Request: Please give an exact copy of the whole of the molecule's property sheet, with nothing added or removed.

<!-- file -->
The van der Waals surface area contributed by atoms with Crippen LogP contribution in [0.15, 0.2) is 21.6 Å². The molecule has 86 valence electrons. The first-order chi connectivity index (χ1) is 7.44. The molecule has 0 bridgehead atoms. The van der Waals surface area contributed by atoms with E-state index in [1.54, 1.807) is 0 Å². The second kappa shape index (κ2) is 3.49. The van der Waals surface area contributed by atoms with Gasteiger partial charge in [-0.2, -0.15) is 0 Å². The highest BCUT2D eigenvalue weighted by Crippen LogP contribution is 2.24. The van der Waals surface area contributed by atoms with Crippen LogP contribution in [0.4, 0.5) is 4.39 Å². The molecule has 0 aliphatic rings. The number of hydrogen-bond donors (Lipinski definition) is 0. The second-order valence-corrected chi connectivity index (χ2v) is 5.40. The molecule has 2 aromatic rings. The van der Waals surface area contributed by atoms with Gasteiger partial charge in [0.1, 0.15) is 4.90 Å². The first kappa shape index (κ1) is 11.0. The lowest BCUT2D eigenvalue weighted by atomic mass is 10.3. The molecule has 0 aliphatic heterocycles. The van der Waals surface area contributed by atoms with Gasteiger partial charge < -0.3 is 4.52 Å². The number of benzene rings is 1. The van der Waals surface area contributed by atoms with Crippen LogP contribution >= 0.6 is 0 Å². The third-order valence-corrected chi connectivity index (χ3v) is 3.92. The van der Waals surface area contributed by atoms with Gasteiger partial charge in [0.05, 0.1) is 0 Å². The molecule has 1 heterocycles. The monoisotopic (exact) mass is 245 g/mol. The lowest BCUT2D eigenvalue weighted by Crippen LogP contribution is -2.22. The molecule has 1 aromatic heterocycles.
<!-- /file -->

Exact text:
The van der Waals surface area contributed by atoms with Crippen LogP contribution in [0.15, 0.2) is 21.6 Å². The molecule has 86 valence electrons. The first-order chi connectivity index (χ1) is 7.44. The molecule has 0 bridgehead atoms. The van der Waals surface area contributed by atoms with E-state index in [1.54, 1.807) is 0 Å². The second kappa shape index (κ2) is 3.49. The van der Waals surface area contributed by atoms with Gasteiger partial charge in [-0.2, -0.15) is 0 Å². The highest BCUT2D eigenvalue weighted by Crippen LogP contribution is 2.24. The van der Waals surface area contributed by atoms with Crippen LogP contribution in [0.4, 0.5) is 4.39 Å². The molecule has 0 aliphatic rings. The number of hydrogen-bond donors (Lipinski definition) is 0. The second-order valence-corrected chi connectivity index (χ2v) is 5.40. The molecule has 2 aromatic rings. The van der Waals surface area contributed by atoms with Gasteiger partial charge in [0.1, 0.15) is 4.90 Å². The first kappa shape index (κ1) is 11.0. The lowest BCUT2D eigenvalue weighted by atomic mass is 10.3. The molecule has 0 aliphatic heterocycles. The van der Waals surface area contributed by atoms with Gasteiger partial charge < -0.3 is 4.52 Å². The number of benzene rings is 1. The van der Waals surface area contributed by atoms with Crippen LogP contribution >= 0.6 is 0 Å². The third-order valence-corrected chi connectivity index (χ3v) is 3.92. The van der Waals surface area contributed by atoms with Gasteiger partial charge in [0.05, 0.1) is 0 Å². The molecule has 1 heterocycles. The monoisotopic (exact) mass is 245 g/mol. The lowest BCUT2D eigenvalue weighted by Crippen LogP contribution is -2.22. The molecule has 1 aromatic heterocycles.